Archive for the ‘St. Antony of Egypt’ Tag

Feast of St. Pambo of Nitria, His Proteges and Their Associates, St. Melania the Elder, and Her Family (November 8)   2 comments

Above:  The Eastern Roman Empire

Scanned by Kenneth Randolph Taylor from Hammond’s World Atlas–Classics Edition (1957)

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SAINT PAMBO OF NITRIA (DIED CIRCA 375)

Desert Father

Also known as Saint Pambo of the Nitrian Desert

His feast transferred from July 18

mentor of

SAINT AMMONIUS OF SKETE (DIED CIRCA 403)

Desert Father

His feast = November 8

teacher of

EVAGRIUS OF PONTUS (345-399)

Monk, Theologian, and Deacon

Also known as Evagrius Ponticus and Evagrius the Solitary

teacher of

PALLADIUS OF GALATIA (363/364-420/430)

Monk, and Bishop of Helenopolis

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SAINT DIDYMUS THE BLIND (CIRCA 313-398)

Biblical Scholar

His feast transferred from October 18

teacher of 

SAINT RUFINUS OF AQUILEIA (344/345-411)

Monk and Priest

His feast transferred from October 1

ordained by

SAINT JOHN II (CIRCA 356-JANUARY 10, 417)

Bishop of Jerusalem

His feast transferred from January 10

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SAINT MACARIUS OF EGYPT (CIRCA 300-391)

Desert Father

Also known as Saint Macarius the Great and Saint Macarius the Elder

His feast transferred from January 15, January 19, and April 4

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SAINT MACARIUS OF ALEXANDRIA (CIRCA 300-395)

Desert Father

Also known as Saint Macarius the Younger

His feast transferred from January 19 and May 1

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SAINT PISHOY (320-JULY 15, 417)

Desert Father

Also known as Saint Bishoy

His feast transferred from June 19

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SAINT MELANIA THE ELDER (325-410/417)

Desert Mother

Her feast transferred from June 8

grandmother of

SAINT MELANIA THE YOUNGER (CIRCA 383-DECEMBER 31, 439)

Desert Mother

Her feast transferred from December 31

wife of

SAINT PINIAN (DIED IN 420)

Monk

His feast transferred from December 31

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The genesis of this post was the listing of St. Ammonius (of Skete) [feast day = November 8] in Lesser Feasts and Fasts 2018.  One connection led to another until I had thirteen saints, not including some I had added to my Ecumenical Calendar of Saints’ Days and Holy Days already.

St. Pambo of Nitria

Above:  St. Pambo of Nitria

Image in the Public Domain

St. Pambo of Nitria (died circa 375) was an influential spiritual figure.  He, a disciple of St. Antony of Egypt (d. 356), founded a monastery in the Nitrian Desert of Egypt.  St. Pambo advised, among others, St. Rufinus of Aquileia, St. Athanasius of Alexandria (c. 295-373), St. Melania the Elder, St. Pishoy, St. John the Dwarf (c. 339-c. 405), and St. Ammonius of Skete and his brothers.  St. Pambo died in the company of St. Melania the Elder.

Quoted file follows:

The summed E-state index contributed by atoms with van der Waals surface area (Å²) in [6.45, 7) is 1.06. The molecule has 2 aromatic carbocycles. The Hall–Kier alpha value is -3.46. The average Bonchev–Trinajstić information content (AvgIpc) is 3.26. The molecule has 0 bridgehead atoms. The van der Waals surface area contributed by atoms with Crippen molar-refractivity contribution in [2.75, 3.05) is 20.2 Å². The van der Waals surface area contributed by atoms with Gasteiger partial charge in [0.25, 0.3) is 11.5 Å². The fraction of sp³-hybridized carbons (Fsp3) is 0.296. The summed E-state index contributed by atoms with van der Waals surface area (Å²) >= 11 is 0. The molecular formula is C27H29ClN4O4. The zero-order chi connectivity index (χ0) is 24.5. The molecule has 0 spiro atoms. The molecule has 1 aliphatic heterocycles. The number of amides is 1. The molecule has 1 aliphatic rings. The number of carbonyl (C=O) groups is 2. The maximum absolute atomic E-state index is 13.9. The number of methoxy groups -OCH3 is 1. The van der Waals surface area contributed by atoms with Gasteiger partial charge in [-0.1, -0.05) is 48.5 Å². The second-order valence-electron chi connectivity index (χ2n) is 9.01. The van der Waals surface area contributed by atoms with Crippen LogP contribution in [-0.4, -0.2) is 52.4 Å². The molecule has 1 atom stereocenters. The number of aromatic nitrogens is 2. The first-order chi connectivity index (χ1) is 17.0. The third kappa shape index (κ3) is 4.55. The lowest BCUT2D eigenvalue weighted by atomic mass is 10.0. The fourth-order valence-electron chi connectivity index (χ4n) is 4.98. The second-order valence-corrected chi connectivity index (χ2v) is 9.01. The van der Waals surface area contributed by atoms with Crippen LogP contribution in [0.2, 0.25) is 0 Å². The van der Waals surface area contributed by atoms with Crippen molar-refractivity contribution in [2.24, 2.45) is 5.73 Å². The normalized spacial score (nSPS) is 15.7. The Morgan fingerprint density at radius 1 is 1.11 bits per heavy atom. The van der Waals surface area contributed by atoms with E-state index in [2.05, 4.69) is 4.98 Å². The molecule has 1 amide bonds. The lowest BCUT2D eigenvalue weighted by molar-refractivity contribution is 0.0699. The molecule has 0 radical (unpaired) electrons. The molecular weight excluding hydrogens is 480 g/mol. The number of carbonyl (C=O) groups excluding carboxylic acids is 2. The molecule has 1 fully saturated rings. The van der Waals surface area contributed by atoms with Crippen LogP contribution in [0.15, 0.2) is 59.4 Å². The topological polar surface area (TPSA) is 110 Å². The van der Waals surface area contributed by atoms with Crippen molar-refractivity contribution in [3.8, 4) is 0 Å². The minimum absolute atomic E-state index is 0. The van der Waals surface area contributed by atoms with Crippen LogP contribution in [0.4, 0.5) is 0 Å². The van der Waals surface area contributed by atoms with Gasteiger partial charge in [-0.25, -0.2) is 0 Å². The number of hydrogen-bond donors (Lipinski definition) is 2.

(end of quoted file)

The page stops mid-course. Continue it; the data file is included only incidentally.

St. Ammonius of Skete (died circa 403), one of a host of saints named “Ammonius,” was one of four brothers who became hermits under St. Pambo in the Nitrian Desert.  Prior to becoming a hermit, St. Ammonius had memorized much of the Old and New Testaments and mastered much of the work of early Christian theologians.  Our saint, a popular spiritual director, taught Evagrius of Pontus, befriended St. John Chrysostom, and knew St. Melania the Elder.  Two of the brothers of St. Ammonius became priests.  A third brother, Dioscorus, became the Bishop of Hermopolis.  St. Ammonius, nearly drafted into the episcopate, protested so vehemently that he remained a monk.  He died circa 403, while visiting Chrysostom.

Evagrius of Pontus, born in Ibora, Asia Minor, in 345, struggled with vanity and lust.  He grew up in a Christian family and studied in Neocaesarea.  His teachers over time included Origen, St. Macarius of Alexandria, St. Macarius of Egypt, St. Basil the Great, St. Gregory of Nazianzus the Younger, St. Melania the Elder, and St. Ammonius of Skete.  St. Basil the Great ordained Evagrius a lector.  In Constantinople, in 380, St. Gregory of Nazainzus the Younger ordained our saint to the diaconate.  The following year, Evagrious participated in the First Council of Constantinople, which revised the Nicene Creed.  Evagrius, struggling with vanity and lust, visited St. Rufinus of Aquileia and St. Melania the Elder in Jerusalem; she advised him to become a monk.  He did, in Jerusalem in 383.  Two years later, Evagrius moved to the Nitrian Desert. Eventually he relocated to Kellia.  Our saint, who taught St. John Cassian and Palladius of Galatia, created a list of eight evils–the antecedent of the Seven Deadly Sins.  He died in Kellia, Egypt, in 399.

Palladius of Galatia (363/364-420/430) wrote of the Desert Fathers.  His Lausaic History (419-420), the archive of the Desert Fathers, has preserved their wisdom for posterity.  Palladius, a disciple of St. John Chrysostom, sided with his teacher in imperial disputes.  Our saint, a monk from 386, was a monk with Evagrius of Pontus and St. Macarius of Alexandria for nine years.  Later, for health-related reasons, Palladius moved to Palestine.  In 400 he became the Bishop of Helenopolis.  Political exile filled 406-412, but our saint returned to his see in 412/413.

St. Didymus the Blind (circa 313-398) was of the school of Origen in Alexandria, Egypt.  St. Didymus, orthodox (at least according tot he standards of his time; human theological orthodoxy shifts sometimes) wrote commentaries on the Bible and on the theology of his teacher, Origen.  The blind ascetic taught St. Rufinus of Aquileia and St. Jerome, who later had harsh words for Origen and Origenists.  St. Didymus also developed a system to help blind people read.